East African Law Society in plan to ease serious tensions between Rwanda, Uganda

The 17 000-strong East African Law Society has this week thrown its weight behind efforts to reduce growing antagonism between Rwanda and Uganda. Under its new president, Willy Rubeya, the society has offered to help with mediation, so that the border between the neighbours may be fully opened again and tensions eased.

As tensions between Rwanda and Uganda heighten, a major lawyers’ organization in the region has stepped forward to offer its help in defusing the situation. This week saw tension escalating further, with several border points between the two countries closed by Rwanda. Kigali has warned its citizens not to travel to Uganda on the grounds that Uganda has detained and deported people from Rwanda.

Citing “canteen factor”, judge stops law firm from acting against its own client

WHEN a hacker found and used the password of bank employee Shakil Pathan Ismail he was short-paid for a year while police investigated. Then the bank went under and the financial institution that took over its assets and liabilities ended the staffer’s employment while denying they were responsible to sort out the problem of his hack-related short pay. So how was he to get his money? - He headed to Uganda’s Commercial Court where Judge David Wangutusi came to the rescue.

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For a year following a breach of cyber security at Uganda’s Crane Bank, staffer Shakil Pathan Ismail was drawn into the investigation. After his password and that of another member of staff were used in an electronic hacking fraud during August 2015, the investigators put his salary on hold, promising that it would be “reinstated” once the police inquiries were completed. But this never happened.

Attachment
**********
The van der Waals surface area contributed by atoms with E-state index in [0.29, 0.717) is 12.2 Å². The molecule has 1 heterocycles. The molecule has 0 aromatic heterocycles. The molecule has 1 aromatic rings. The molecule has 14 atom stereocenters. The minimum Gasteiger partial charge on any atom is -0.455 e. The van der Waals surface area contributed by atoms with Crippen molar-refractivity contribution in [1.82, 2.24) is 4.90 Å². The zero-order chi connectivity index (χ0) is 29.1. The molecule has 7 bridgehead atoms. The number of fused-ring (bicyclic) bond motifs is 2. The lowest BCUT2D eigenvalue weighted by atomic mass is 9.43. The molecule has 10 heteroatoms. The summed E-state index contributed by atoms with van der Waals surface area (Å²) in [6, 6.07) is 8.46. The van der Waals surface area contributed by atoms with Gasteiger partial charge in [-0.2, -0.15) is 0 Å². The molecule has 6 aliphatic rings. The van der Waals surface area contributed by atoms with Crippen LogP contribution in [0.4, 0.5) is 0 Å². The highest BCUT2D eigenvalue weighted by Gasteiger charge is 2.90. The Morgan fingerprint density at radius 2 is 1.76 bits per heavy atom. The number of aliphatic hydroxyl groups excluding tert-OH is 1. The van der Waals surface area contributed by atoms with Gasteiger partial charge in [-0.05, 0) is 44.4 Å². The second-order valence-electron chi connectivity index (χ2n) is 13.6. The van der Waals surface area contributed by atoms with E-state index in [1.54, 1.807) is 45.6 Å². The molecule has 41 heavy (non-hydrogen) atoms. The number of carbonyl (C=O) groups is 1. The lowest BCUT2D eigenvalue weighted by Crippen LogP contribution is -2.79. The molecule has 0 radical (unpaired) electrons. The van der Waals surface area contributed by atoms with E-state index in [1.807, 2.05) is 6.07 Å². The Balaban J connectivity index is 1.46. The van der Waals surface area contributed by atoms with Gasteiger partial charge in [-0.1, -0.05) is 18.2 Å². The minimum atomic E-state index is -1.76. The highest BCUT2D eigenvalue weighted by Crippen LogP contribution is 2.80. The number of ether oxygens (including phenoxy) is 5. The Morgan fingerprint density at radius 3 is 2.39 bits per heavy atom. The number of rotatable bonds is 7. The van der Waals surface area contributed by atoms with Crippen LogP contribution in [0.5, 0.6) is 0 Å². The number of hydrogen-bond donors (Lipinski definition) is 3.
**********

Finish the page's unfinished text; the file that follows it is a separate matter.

Court “stands tall”, rules that state violates evictees’ rights

The failure of Uganda’s Government to pass laws protecting people evicted from private and public land has come under the sharp eye of the high court. Following an application brought by a local human rights lawyer, the court has declared that failure to pass laws setting out proper procedures in the case of evictions violated the rights to life, dignity and property of those affected. Judge Musa Ssekaana ordered the government to report back within seven months on its progress towards such legislative guidelines.

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Hard to imagine in a country with a strong constitution that goes back almost 25 years, but Uganda has no legal provisions for the protection of some of its most vulnerable people: those evicted from private or public land.


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